Ontario is pouring $15 million into a renewed plan to protect and restore the Great Lakes, after two earlier legislative efforts got stuck in the political mire.
Environment and Climate Change Minister Glen Murray said last week it’s important to clean up and safeguard the lakes, the source of 80% of Ontarians’ drinking water and an economic key of the province.
And taking the desire to protect the Great Lakes, Lambton Shores mayor Bill Weber and MPP Monte McNaughton have weighed in.
“I have heard from scores of Lambton Shores residents and cottagers about their concern for the environmental degradation of Ipperwash Beach should vehicular traffic be permitted in that fragile ecosystem. I share this concern,” said McNaughton.
“I am pleased that I helped to convene the meetings that are ongoing between the Ministry of Aboriginal Affairs, the Municipality of Lambton Shores, and the Kettle and Stony Point First Nation. We need a fair, transparent, and speedy resolution and I look forward to the Provincial government giving this matter its serious attention.”
Mayor Weber said,”I’m extremely pleased that the province is acknowledging the importance of our great Lakes. The future depends on protection of our environment in every way possible. We must insure that decision that we make today will be looked at by our grandchildren as wise choices.
Murray reintroduced the Great Lakes Protection Act that will support lake ecology projects and grassroots groups that protect water quality, wetlands, watersheds, beaches, biodiversity and native species.
“It’s not a lot of money,” said Mark Mattson, head of the Toronto-based group Lake Ontario Waterkeepers — but it does show Ontario has a bigger vision for the lakes that remain one of the world’s great under-appreciated resources, he said.
“There is this sense that Ontario has not been playing a leadership role in the Great Lakes so this bill is acknowledging that Ontario is getting back into the game.”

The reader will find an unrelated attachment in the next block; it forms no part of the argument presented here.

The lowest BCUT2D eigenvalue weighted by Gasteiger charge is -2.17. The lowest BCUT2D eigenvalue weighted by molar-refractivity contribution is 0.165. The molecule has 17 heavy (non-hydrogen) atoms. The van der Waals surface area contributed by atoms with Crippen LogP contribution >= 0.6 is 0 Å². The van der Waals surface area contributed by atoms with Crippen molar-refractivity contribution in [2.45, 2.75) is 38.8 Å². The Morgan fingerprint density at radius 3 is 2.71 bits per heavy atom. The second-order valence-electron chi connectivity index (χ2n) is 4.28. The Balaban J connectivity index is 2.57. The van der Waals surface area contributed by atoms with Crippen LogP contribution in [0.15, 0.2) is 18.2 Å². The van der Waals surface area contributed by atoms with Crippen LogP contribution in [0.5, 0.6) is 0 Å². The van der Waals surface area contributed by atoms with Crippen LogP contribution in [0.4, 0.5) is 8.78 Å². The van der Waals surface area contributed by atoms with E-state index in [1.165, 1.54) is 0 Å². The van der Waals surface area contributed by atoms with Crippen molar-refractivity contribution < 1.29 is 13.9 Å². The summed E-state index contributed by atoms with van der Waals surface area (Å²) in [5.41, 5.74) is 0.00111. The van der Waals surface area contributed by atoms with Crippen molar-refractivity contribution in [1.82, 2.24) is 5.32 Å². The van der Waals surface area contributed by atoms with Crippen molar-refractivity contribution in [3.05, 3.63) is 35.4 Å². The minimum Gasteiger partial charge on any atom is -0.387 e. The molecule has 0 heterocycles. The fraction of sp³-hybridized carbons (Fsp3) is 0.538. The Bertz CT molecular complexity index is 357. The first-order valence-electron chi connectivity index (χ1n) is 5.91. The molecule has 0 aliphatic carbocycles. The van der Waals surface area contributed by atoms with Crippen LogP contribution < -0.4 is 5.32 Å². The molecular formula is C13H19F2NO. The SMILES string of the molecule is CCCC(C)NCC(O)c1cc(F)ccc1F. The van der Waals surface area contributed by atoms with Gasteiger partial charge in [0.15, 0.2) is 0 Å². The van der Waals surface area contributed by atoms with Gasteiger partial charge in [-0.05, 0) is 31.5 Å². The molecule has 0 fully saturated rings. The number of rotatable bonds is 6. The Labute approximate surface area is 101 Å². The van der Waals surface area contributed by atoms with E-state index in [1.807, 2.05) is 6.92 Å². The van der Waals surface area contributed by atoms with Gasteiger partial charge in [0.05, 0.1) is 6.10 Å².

The bill makes note of co-operating with governments of Canada, Quebec, the United States and the Great Lakes states.
This announcement comes at a time when the U.S. has proposed a $50-million reduction — to $250 million from the current $300 million — in federal funding for Great Lakes ecology.
It also comes at a time of bi-national angst about water that has become so degraded at times that harmful algae blooms in Lake Erie forced Toledo to shut off its drinking water intake for four days last summer.
The Ontario act introduces targets that will reduce algae blooms and the phosphorus from urban and farm sources that causes them to grow.
It also creates a Guardians’ Council that will act as advisers and priority-setters.
A Great Lakes Protection Act was first introduced in 2012 by Jim Bradley, who pledged then to make the lakes drinkable, fishable and swimmable.
That bill died when the McGuinty Liberals prorogued the legislature in 2012.
The bill was resurrected in February 2013 and died again when the election was called before it was reintroduced Wednesday.
Haldimand-Norfolk Progressive Conservative MPP Toby Barrett said with a Liberal majority at Queen’s Park, “there’s no excuse for this government not to address it.”
Beaches along the north shore of Lake Erie in his riding have become “a real mess” of stinking algae, he said.
The Nutrient Management Act does a good job of addressing phosphorus coming from farms but much of the pollution is sourced from the United States, Barrett said.
Mattson said he hopes the provincial commitment will also lead to more community awareness of the importance of the Great Lakes to our drinking water, fisheries and recreation.“There is a lack of real knowledge about what is happening with the Great Lakes and what needs to be done.”